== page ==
The role of executive function skills in Chinese reading and writing among Hong Kong kindergarteners

The role of executive function skills in Chinese reading and writing among Hong Kong kindergarteners

First Author: Dan Lin -- The Education University of Hong Kong
Additional authors/chairs: 
Pan Jue
Keywords: Chinese children, Reading, Writing, Working memory, Inhibitory Control
Abstract / Summary:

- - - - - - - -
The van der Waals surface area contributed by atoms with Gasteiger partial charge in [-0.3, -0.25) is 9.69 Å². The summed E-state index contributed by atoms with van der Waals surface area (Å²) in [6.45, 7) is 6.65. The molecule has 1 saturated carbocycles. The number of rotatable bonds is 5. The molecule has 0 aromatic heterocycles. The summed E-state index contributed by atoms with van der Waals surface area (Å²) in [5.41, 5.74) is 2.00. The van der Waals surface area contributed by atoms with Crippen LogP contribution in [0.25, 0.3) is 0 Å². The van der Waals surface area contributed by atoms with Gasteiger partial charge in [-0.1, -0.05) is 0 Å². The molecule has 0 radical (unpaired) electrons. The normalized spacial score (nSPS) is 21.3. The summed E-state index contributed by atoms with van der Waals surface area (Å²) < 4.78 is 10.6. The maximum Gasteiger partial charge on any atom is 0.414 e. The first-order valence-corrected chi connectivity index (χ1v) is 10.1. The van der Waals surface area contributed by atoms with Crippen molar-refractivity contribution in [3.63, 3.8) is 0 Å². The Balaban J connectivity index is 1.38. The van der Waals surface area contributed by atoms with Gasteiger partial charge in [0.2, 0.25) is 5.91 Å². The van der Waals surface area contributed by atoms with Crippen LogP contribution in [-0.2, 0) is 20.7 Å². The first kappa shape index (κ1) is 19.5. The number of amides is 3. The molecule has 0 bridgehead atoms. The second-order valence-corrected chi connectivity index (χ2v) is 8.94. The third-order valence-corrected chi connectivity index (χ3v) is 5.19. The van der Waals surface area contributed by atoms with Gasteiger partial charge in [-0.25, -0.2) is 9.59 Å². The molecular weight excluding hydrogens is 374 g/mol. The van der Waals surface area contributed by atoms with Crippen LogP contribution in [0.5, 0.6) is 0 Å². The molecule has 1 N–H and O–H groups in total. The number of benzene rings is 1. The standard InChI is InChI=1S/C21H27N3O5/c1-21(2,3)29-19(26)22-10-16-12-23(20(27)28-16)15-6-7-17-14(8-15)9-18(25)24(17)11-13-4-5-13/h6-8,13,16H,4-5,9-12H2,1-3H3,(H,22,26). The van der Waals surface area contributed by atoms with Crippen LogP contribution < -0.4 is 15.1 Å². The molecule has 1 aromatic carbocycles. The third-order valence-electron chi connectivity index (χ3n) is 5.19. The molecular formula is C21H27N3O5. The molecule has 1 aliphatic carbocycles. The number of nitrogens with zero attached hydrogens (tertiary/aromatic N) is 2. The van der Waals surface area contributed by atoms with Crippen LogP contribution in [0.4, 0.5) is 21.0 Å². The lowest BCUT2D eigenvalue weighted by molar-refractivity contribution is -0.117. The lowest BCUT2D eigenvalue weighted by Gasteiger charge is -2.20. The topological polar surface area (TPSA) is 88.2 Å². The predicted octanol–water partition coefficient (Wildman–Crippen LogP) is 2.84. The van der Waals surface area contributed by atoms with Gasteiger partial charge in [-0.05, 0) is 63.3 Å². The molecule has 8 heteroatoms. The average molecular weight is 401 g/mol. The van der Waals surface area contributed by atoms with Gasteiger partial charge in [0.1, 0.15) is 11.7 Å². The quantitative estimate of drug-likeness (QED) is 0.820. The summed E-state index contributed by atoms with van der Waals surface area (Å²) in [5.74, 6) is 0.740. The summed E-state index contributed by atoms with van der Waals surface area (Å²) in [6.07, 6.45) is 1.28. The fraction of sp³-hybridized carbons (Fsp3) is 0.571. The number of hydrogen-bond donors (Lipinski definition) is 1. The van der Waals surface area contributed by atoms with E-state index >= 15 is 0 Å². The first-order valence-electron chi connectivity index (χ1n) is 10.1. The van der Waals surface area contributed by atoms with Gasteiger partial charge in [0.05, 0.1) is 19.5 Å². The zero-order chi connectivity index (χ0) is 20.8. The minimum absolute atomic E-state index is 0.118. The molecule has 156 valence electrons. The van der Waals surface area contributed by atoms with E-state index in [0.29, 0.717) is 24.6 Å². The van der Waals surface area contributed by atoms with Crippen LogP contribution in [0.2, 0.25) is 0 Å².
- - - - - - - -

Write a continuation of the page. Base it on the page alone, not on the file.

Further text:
This study investigated the direct and indirect associations of three aspects of executive function skills with Chinese word reading and writing. A total of 213 Cantonese-speaking children (97 girls, 3rd year of kindergarten, mean age= 73.3 months, SD= 3.72) participated in this study. Their working memory, inhibition, cognitive flexibility, orthographic awareness, morphological awareness, word reading, and word writing were assessed. Correlation analysis results showed that the correlations of all the variables were significant except for the correlation between inhibition and orthographic awareness. Further path analysis results demonstrated that working memory significantly predicted word reading and writing through orthographic awareness and morphological awareness respectively. In addition, working memory further predicted word writing directly. The direct path from inhibition to word writing was also significant. As another aspect of executive function skills, inhibition played a significantly indirect role in word reading and writing via morphological awareness, as well as a direct role in word writing. However, for the other aspect of executive function skills, cognitive flexibility was found to be directly predictive of word reading only. The findings demonstrate both unique and common predictive roles of the different aspects of executive function skills in Chinese word reading and writing, elucidating the linkage and the mechanism from fundamental cognitive skills to the higher order literacy skills.